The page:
Memorandum by ITS Focus (IT 178)
THE CONTRIBUTION OF INTELLIGENT TRANSPORT
SYSTEMS (ITS) TO TRANSPORT POLICY
One of the Government's key commitments is to
develop an integrated transport policy and its intentions were
spelt out in the Transport White Paper "A new deal for transport:
better for everyone" published in July 1998.
The purpose of this submission is to draw specific
attention to how Intelligent Transport Systems (ITS) might contribute
to delivering that policy and identify what actions are required
if we are to fully exploit its potential.
The White Paper commits the Government to making
the fullest possible use of new technologies to deliver the "New
Deal for transport". It recognises that developments in information
technology will produce more reliable and comprehensive information
to help public transport users and motorists plan their journeys
and that technology can also help to make transport safer.
Recently announced initiatives such as the Highways
Agency's Traffic Control Centre(s) and the further development
of road pricing technology with trials in Scotland and England
are examples of the Governments commitment.
The European Union's strategy and framework
for the deployment of technology ("Community Strategy and
Framework for the Deployment of Road Transport Telematics in Europe")
recognises that ITS will:
benefit individual citizens by making
driving safer and easier with fewer delays;
provide logistical and management
support to transport service providers and fleet managers;
allow highway authorities to make
more efficient use of the infrastructure;
give policy makers an alternative
to road building; and
have a positive effect on the environment
by encouraging the use of public transport.
The Government has stated that the European
strategy is broadly consistent with UK's current activities and
The range of services that can be made available
through the application of ITS facilities include:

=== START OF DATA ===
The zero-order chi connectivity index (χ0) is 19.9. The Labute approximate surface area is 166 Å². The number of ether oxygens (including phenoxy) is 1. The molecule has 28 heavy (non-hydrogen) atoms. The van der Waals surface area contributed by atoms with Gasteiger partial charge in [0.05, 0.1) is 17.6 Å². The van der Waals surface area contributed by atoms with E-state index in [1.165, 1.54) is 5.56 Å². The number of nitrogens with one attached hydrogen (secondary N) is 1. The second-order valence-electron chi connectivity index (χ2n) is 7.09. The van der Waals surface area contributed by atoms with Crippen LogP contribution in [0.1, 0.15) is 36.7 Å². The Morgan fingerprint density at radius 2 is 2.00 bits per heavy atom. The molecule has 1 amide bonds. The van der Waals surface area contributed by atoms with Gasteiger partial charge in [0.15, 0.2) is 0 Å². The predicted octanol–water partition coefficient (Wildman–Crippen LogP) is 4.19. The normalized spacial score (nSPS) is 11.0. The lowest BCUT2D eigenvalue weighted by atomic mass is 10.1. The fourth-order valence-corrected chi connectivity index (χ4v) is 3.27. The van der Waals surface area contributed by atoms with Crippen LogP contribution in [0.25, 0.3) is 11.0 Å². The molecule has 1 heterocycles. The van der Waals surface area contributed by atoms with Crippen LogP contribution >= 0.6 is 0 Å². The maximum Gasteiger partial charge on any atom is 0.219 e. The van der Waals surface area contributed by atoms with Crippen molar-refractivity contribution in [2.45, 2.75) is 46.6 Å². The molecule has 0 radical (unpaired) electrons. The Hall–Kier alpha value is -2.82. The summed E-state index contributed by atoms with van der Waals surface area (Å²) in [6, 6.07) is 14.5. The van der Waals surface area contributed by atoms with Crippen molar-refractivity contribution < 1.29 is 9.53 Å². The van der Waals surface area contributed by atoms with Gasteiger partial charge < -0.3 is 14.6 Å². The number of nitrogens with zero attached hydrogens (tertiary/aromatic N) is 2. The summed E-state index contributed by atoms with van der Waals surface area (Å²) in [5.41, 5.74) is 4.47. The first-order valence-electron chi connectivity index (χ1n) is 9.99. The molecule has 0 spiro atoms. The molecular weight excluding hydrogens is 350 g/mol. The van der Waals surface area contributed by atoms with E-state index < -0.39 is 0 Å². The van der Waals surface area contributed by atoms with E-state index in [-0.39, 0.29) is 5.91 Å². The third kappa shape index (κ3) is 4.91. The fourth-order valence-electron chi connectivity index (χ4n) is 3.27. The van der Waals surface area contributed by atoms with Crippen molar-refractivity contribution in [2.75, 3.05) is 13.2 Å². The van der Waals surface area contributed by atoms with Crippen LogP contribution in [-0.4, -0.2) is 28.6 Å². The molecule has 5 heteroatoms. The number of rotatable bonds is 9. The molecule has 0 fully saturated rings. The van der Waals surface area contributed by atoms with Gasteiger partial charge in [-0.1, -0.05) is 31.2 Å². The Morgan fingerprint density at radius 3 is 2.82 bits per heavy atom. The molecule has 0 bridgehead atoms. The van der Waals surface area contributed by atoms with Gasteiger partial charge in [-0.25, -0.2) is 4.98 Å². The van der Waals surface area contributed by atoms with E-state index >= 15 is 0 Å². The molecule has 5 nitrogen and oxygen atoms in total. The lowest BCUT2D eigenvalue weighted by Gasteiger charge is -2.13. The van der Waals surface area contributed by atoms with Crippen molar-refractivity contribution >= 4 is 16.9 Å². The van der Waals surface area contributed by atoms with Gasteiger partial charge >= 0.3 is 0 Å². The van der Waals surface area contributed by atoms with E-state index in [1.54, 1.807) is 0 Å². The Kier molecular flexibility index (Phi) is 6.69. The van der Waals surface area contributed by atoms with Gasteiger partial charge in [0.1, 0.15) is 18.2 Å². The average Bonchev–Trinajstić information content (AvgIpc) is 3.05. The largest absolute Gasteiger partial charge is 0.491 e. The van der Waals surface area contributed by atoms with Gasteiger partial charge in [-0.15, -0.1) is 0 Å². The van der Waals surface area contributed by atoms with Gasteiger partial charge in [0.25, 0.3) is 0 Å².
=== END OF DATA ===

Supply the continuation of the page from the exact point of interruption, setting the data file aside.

information services both pre and
route guidance and navigation;
traffic management and control;
public transport enhancement;
electronic financial transactions;
commercial vehicle management and
vehicle safety systems;
emergency vehicle management;
It is evident that ITS based services can make
a significant contribution to the wider aims of integration, the
environment and the economy and a major contribution to the network
based aims of accessibility and safety.
In-trip information can potentially make
a major contribution to increased efficiency and accessibility
of both public transport and the wider road network. It is delivered,
among other methods via on-street and on-station information kiosks
containing computer terminals, and on-line information at bus
stops. It can also be delivered via in-vehicle radios (e.g., Radio
Data SystemTraffic Message ChannelRDS-TMC), in vehicle
screens and voice-over. Pre-trip information can also make
a major contribution to integration by providing displays of on-line
information about bus/train departures in the home or work place.
Route Guidance can make a major contribution
to efficiency and accessibility via the provision of in-vehicle
navigation systems of two main types:
a digital map of the area through
which the vehicle is travelling displayed on a small screen with
the position of the vehicle located;
arrows, diagrams and words displayed
on a screen, with voice over, giving route guidance at each junction.
The second of these has considerable safety
advantages over the first.
Traffic Management Systems potentially
make a major contribution to efficiency, and accessibility as
well as significantly contributing to safety, by the use of Automatic
Incident Detection which alerts the Emergency Services instantly
to accidents, etc., on main highways and enables them to clear
them more quickly. This is even more effective if linked to on-line
information provisions to drivers via Variable Message Signs (VMS)
and in-vehicle systems.
Public Transport EnhancementThe
value of the provision of real time information in conjunction
with other quality bus initiatives has been demonstrated in London
(Countdown), Southampton (Stopwatch), Glasgow and other cities: